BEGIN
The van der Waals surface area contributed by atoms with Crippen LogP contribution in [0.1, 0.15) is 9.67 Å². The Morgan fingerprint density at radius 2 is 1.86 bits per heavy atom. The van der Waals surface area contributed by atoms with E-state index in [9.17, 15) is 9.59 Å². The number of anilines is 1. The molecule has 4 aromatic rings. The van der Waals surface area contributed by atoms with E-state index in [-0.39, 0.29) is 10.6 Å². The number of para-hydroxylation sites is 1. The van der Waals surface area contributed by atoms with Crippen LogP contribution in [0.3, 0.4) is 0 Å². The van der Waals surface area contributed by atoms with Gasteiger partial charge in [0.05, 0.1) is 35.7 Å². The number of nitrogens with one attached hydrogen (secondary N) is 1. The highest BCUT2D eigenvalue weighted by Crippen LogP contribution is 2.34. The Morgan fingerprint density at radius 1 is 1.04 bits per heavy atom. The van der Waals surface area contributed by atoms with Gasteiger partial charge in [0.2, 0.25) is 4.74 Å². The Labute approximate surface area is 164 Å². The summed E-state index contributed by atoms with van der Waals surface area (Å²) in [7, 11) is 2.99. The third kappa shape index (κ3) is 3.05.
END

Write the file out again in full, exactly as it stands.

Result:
The van der Waals surface area contributed by atoms with Crippen LogP contribution in [0.1, 0.15) is 9.67 Å². The Morgan fingerprint density at radius 2 is 1.86 bits per heavy atom. The van der Waals surface area contributed by atoms with E-state index in [9.17, 15) is 9.59 Å². The number of anilines is 1. The molecule has 4 aromatic rings. The van der Waals surface area contributed by atoms with E-state index in [-0.39, 0.29) is 10.6 Å². The number of para-hydroxylation sites is 1. The van der Waals surface area contributed by atoms with Crippen LogP contribution in [0.3, 0.4) is 0 Å². The van der Waals surface area contributed by atoms with Gasteiger partial charge in [0.05, 0.1) is 35.7 Å². The number of nitrogens with one attached hydrogen (secondary N) is 1. The highest BCUT2D eigenvalue weighted by Crippen LogP contribution is 2.34. The Morgan fingerprint density at radius 1 is 1.04 bits per heavy atom. The van der Waals surface area contributed by atoms with Gasteiger partial charge in [0.2, 0.25) is 4.74 Å². The Labute approximate surface area is 164 Å². The summed E-state index contributed by atoms with van der Waals surface area (Å²) in [7, 11) is 2.99. The third kappa shape index (κ3) is 3.05.